Tuesday, October 20, 2009

Mauritania, Agriculture

Cultivators are again growing high-quality rice
The most important methods, dieri and oualo,
were entirely dependent on limited and erratic rainfall and on the annual flooding of the Senegal riverand its only perential tributary in Mauritania, the Gorgol river.Dieri cultivation occurred during the rainy season, from June-July to Sep-Oct,in areas receiving sufficient precipitation (400-450 milimitres annually) to grow millet and peas.Oualo plantings occurred during the cold and dry season from Nov-March, to take advantage of ground moisture as the flood waters of the Senegal and Gorgol rivers receded. Sorghum was the major crops for this season. Oasis cultivation drew its water from subterranean sources and so was not dependent on rains. Indeed, areas were oasis were located might experience any signicant rainfall for the years. Modern irrigated agriculture was only partially dependenton annual rain fall.It dependent primarily on the dams to to retain water from the annual rise of waters of the rivers. For the Senegal river, these rains fell principally in the headwaaters in eastern Mali and Guinea.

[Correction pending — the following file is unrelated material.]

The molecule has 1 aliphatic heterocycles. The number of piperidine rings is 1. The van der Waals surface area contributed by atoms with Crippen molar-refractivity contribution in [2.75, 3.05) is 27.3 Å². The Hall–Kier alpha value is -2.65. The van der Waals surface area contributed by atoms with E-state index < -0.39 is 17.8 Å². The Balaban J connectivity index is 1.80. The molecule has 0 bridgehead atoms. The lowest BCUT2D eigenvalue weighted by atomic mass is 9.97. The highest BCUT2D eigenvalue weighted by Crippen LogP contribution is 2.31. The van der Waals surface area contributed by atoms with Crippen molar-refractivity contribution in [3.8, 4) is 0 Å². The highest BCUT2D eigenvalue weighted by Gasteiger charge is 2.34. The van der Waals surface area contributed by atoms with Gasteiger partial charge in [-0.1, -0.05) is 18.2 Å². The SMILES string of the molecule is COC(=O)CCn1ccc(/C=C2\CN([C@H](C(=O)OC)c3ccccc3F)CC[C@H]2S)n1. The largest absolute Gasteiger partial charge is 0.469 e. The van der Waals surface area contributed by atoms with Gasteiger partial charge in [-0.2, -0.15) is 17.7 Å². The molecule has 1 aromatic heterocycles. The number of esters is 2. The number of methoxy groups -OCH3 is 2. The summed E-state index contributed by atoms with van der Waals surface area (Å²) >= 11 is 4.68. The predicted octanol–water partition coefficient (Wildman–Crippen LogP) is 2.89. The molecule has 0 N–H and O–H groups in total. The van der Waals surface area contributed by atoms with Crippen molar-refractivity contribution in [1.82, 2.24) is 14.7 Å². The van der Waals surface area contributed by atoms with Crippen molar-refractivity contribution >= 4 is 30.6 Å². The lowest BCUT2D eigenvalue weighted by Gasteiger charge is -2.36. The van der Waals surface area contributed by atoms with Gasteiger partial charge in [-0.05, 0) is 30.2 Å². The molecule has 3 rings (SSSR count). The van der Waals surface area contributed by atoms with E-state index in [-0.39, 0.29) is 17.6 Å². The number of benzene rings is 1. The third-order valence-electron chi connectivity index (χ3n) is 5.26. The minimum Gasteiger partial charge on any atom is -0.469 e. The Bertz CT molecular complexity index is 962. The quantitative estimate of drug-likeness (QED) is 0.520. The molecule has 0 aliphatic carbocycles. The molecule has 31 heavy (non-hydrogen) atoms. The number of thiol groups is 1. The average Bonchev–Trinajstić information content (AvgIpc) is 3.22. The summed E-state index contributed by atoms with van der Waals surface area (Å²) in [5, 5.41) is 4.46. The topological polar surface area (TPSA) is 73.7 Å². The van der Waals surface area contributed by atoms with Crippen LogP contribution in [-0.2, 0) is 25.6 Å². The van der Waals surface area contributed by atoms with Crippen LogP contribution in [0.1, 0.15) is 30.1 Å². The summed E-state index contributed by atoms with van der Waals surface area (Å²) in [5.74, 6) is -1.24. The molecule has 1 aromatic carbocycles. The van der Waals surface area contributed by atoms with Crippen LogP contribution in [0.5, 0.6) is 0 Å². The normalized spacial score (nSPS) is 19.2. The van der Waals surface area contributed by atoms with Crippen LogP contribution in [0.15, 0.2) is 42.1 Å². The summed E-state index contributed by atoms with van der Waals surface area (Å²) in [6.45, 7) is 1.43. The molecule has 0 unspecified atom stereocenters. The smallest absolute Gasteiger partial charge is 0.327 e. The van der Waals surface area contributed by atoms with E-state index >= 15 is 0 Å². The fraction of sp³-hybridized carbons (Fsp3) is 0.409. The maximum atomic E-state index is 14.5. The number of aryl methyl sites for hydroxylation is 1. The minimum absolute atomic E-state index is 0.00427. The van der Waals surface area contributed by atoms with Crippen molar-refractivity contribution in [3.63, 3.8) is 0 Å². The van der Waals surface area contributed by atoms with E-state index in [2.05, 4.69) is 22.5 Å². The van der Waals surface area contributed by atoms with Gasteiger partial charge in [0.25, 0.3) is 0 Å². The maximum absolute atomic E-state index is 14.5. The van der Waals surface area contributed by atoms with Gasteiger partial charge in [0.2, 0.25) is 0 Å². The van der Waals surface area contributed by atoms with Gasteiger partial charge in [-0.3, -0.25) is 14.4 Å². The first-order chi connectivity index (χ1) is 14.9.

The two major droughts of the African Sahel were

prolonged in Mauritania by intermitent dry spells.The result was a serious decline in overall agricultural production. In the 1960s mauritania had produced about one-half of its grain needs.By the 1983-85 period, again harvests had fallen to a level that met only about 3 to 8 p.c. of the country's grain needs. The cereal deficits have been filled through a combination of commercial imports and international food aid, of which USA has been the principal donor. During the most serious drought years from 1983-85, food aid accounted for over 61 p.c. of Mauritania's available supply of grain, Local production covered only 5 p.c. of the need. The rest has to be procured from international sources either by purchase from private or state sources. In the next three years production was much better.